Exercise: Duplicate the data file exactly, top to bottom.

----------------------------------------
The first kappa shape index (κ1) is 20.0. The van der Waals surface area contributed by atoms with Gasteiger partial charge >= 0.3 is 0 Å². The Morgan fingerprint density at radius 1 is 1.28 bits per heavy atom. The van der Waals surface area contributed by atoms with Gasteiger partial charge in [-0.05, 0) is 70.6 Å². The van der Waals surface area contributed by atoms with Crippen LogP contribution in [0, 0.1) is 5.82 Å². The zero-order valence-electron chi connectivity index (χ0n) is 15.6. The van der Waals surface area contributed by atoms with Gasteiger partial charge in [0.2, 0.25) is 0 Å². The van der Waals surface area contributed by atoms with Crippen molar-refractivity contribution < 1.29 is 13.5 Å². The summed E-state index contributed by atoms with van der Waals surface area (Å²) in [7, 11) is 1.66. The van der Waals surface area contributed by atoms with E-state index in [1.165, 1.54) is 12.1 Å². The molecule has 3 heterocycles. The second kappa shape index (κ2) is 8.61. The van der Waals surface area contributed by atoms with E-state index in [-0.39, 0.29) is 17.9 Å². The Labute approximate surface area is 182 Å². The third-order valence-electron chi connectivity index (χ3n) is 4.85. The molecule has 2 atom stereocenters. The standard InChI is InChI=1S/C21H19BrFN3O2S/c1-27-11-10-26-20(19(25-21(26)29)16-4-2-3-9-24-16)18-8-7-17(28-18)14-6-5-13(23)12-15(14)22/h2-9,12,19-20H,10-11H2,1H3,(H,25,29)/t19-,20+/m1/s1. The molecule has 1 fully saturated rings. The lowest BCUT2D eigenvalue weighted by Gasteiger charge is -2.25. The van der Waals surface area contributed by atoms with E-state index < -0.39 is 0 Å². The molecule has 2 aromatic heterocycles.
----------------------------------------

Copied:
The first kappa shape index (κ1) is 20.0. The van der Waals surface area contributed by atoms with Gasteiger partial charge >= 0.3 is 0 Å². The Morgan fingerprint density at radius 1 is 1.28 bits per heavy atom. The van der Waals surface area contributed by atoms with Gasteiger partial charge in [-0.05, 0) is 70.6 Å². The van der Waals surface area contributed by atoms with Crippen LogP contribution in [0, 0.1) is 5.82 Å². The zero-order valence-electron chi connectivity index (χ0n) is 15.6. The van der Waals surface area contributed by atoms with Gasteiger partial charge in [0.2, 0.25) is 0 Å². The van der Waals surface area contributed by atoms with Crippen molar-refractivity contribution < 1.29 is 13.5 Å². The summed E-state index contributed by atoms with van der Waals surface area (Å²) in [7, 11) is 1.66. The van der Waals surface area contributed by atoms with E-state index in [1.165, 1.54) is 12.1 Å². The molecule has 3 heterocycles. The second kappa shape index (κ2) is 8.61. The van der Waals surface area contributed by atoms with E-state index in [-0.39, 0.29) is 17.9 Å². The Labute approximate surface area is 182 Å². The third-order valence-electron chi connectivity index (χ3n) is 4.85. The molecule has 2 atom stereocenters. The standard InChI is InChI=1S/C21H19BrFN3O2S/c1-27-11-10-26-20(19(25-21(26)29)16-4-2-3-9-24-16)18-8-7-17(28-18)14-6-5-13(23)12-15(14)22/h2-9,12,19-20H,10-11H2,1H3,(H,25,29)/t19-,20+/m1/s1. The molecule has 1 fully saturated rings. The lowest BCUT2D eigenvalue weighted by Gasteiger charge is -2.25. The van der Waals surface area contributed by atoms with E-state index < -0.39 is 0 Å². The molecule has 2 aromatic heterocycles.